L.A. shouldn’t remove portable toilets from homeless encampments
Homeless people need shelter and housing, but they also desperately need public toilets. Without access to them, the unhoused have no choice but to carry out their most necessary and private of bodily functions on public streets and sidewalks. That’s a miserable situation for everyone.
Yet for years the city has failed to figure out how to provide an adequate number of public toilets. A 2017 study of bathroom availability found that the number of toilets available to 1,800 homeless people on skid row at night — nine — was fewer than the United Nations High Commissioner for Refugees’ standard of one toilet for every 20 people in a refugee camp. After the study, the city set up a number of staffed mobile bathrooms. They only fulfill a fraction of the need for the city’s 41,000 homeless individuals — some 29,000 of whom are unsheltered, living on the streets.
But as the pandemic began to engulf Los Angeles last year and public health officials feared that the coronavirus could decimate the unhoused population, the city finally set up facilities in massive numbers. The city rushed to put out 363 hand-washing stations and 182 portable toilets at encampments across the city. So many units were ordered that the city exhausted one vendor’s supply and had to go to another. For nearly a year and a half, the city has kept them in place and contracted for them to be serviced every day.
Now, the city is yanking all of them out. That’s a bad idea.
According to officials, the toilets are regularly broken, covered in graffiti and used for drug deals and prostitution. Hand-washing stations have been damaged, and soap and paper towels have been taken. City officials say they had to replace 175 toilets and 94 hand-washing stations.
Of course, it’s disturbing that the toilets were trashed. But they were also used for their intended function. And city officials don’t know for sure that soap and towels were pilfered. Maybe a lot of people washed their hands. Officials also believe that one vendor did not service the toilets and hand-washing stations every day as had been expected. Maybe if that had happened, the restrooms would have been in somewhat better shape.
The city insists that these installations were only intended to stay in place during the height of the pandemic as a public health measure. But COVID-19 is still a danger to the homeless population. Just a third of L.A. County’s estimated 66,000 homeless individuals are fully vaccinated. And even if the pandemic were over, why not keep toilet facilities in place? The need for them won’t go away after the pandemic.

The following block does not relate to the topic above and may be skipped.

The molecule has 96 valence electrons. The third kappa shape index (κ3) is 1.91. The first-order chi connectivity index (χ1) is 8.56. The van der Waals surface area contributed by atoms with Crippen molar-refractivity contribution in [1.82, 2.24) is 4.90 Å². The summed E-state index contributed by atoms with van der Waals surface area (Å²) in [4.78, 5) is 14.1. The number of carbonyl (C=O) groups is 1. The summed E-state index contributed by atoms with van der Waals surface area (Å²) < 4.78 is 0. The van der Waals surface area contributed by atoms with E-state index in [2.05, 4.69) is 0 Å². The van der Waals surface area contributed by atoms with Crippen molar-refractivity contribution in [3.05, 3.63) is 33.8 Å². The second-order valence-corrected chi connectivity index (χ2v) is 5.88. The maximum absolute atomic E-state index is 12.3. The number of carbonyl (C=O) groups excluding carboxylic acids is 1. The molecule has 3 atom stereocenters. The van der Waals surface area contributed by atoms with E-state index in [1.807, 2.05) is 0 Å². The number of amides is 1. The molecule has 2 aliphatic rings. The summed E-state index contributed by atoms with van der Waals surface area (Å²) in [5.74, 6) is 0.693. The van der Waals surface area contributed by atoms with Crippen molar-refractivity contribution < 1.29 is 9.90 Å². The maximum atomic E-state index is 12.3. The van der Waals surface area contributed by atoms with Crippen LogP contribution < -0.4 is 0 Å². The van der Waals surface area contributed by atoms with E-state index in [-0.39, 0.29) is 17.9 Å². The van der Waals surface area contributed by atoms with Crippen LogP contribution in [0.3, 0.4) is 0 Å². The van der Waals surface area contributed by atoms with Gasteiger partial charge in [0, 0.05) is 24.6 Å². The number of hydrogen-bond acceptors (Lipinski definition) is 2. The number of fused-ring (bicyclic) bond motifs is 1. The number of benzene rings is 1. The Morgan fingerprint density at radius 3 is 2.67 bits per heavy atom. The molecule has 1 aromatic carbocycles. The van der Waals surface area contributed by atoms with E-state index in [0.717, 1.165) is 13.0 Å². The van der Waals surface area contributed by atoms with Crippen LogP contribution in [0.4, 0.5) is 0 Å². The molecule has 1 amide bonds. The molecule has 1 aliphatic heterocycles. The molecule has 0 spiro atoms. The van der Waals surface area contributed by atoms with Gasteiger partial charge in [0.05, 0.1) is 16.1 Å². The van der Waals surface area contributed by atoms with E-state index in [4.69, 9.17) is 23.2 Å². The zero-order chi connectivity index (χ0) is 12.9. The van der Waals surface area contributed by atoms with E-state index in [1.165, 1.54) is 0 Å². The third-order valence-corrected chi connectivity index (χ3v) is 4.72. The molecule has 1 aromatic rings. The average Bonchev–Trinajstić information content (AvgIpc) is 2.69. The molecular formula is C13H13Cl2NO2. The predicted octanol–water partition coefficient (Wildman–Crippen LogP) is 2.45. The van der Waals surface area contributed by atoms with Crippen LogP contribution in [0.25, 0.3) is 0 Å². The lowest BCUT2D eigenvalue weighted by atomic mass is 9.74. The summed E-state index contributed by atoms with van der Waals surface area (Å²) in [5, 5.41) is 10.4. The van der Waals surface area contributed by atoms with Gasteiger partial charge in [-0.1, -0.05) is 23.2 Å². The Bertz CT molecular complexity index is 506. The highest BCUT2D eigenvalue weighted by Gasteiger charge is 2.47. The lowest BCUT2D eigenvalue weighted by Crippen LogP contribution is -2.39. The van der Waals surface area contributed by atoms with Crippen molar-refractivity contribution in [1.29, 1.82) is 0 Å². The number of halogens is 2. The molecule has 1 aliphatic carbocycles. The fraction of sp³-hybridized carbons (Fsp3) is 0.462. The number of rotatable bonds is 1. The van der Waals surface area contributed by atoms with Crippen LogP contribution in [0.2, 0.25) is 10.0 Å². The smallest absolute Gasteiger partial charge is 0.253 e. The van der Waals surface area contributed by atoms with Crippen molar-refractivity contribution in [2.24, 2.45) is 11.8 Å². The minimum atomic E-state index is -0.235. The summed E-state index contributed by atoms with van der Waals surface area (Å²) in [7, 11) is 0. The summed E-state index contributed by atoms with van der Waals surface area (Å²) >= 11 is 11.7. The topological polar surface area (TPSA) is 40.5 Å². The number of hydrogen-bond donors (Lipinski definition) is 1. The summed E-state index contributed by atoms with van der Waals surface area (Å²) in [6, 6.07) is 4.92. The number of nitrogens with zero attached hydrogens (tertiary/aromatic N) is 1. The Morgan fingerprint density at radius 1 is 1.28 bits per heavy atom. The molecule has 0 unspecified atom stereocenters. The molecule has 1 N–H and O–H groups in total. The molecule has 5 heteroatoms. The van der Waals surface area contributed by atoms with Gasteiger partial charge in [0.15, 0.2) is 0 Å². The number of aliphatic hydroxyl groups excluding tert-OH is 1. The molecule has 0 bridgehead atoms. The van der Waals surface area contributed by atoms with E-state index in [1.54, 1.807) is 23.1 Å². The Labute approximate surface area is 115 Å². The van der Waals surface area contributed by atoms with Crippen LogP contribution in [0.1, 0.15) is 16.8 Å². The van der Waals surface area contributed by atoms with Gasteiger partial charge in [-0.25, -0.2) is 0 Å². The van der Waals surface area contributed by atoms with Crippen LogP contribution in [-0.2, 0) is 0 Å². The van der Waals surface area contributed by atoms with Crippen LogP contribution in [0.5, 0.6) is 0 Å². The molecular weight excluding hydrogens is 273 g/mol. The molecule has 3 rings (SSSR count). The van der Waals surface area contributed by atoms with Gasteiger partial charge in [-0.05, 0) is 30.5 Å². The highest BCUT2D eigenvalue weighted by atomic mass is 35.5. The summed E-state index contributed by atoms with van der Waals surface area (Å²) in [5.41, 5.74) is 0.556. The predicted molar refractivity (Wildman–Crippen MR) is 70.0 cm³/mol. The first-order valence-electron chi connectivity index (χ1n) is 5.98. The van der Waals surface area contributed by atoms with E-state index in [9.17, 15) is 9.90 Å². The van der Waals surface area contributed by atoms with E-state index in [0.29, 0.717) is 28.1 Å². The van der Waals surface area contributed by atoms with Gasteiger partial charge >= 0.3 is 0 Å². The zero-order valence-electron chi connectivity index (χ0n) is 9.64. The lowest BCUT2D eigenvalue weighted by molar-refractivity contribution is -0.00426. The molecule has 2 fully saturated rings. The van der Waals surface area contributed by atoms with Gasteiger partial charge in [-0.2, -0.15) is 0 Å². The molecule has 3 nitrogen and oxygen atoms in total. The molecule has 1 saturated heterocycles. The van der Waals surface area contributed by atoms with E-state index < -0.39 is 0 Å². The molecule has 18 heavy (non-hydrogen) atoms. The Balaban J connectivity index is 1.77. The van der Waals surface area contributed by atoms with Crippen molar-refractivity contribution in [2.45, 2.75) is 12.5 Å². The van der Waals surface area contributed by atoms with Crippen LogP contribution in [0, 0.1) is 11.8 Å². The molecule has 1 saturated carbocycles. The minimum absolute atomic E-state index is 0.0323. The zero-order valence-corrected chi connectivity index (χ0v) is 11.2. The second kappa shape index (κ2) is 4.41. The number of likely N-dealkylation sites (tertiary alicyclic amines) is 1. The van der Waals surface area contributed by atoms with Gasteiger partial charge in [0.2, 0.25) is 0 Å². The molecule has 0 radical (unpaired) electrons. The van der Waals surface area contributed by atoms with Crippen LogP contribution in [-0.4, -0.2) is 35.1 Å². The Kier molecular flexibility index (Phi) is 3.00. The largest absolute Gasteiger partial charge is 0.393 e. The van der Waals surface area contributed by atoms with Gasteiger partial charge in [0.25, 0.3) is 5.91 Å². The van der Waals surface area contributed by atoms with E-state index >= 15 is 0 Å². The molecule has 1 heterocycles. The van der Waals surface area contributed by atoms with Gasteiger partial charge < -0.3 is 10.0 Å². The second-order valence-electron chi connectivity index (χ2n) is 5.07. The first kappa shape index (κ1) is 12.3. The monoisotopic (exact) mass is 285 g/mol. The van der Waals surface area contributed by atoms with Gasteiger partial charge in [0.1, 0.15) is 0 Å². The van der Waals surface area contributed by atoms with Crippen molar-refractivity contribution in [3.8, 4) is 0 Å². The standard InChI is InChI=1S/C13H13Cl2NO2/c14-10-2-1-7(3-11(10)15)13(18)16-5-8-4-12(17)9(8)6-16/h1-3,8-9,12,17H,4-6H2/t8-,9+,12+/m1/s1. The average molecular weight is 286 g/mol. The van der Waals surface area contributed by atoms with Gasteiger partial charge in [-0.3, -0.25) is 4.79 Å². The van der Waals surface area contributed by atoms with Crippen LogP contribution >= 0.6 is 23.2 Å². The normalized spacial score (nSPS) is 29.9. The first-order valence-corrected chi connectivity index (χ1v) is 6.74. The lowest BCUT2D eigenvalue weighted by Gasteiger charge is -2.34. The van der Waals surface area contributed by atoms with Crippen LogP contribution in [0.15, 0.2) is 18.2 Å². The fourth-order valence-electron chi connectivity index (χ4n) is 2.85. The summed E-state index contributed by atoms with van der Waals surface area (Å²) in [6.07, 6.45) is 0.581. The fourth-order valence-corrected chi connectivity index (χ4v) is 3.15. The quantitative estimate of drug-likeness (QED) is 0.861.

City officials would like to use mobile pit stops that consist of one or two toilets with hand-washing sinks, all staffed by attendants. That means less damage and illicit use, but it also means more expense. The city is already paying $7 million a year on pit-stop restrooms at 19 locations. By contrast, it has cost about $4 million to operate hundreds of portable toilets and hand-washing stations since March 2020. So, officials say they couldn’t afford to put pit-stop units at every encampment that lost portable toilets.
And that’s just a potential plan. Any proposal will have to go through the City Council’s Homelessness and Poverty Committee and then the full council. All this could take weeks, if not months, to figure out. Think homeless people can hold it that long? Could you?
We get it. Bathrooms are complicated. They get vandalized. What the city doesn’t seem to get is how urgently they are needed. Apparently residents have complained about the porta-potties near encampments — as if the sight of them signals that the city has normalized the existence of homeless encampments. Not at all. It signals that the city thinks it’s bad public health to normalize urinating and defecating on streets and sidewalks and in people’s yards. And that’s what happens when there isn’t enough housing and shelter and when there aren’t enough public bathrooms.
So the city should come up with other plans fast. Why not use sturdier automated public toilets but without the costly attendants? During the past year, the city paid for several YMCA branches to open their doors during certain hours to provide bathroom facilities to homeless individuals. The city wants to continue that. Officials should also look to other community centers or businesses or houses of worship that could make their bathroom facilities available during certain hours, especially at night.
What will not work is believing that somehow homeless people either don’t need bathrooms as regularly as the rest of us do or that they will all go to group shelters at night. The latest inventory of shelter bed capacity in the entire county is a little less than 25,000. That’s not enough room just for the 41,000 homeless people in the city alone.
Meanwhile, there are still some portable toilets and hand-washing stations that have yet to be pulled from encampments. Just let them stay there — until the city actually comes up with another viable plan for how to get people to a bathroom.
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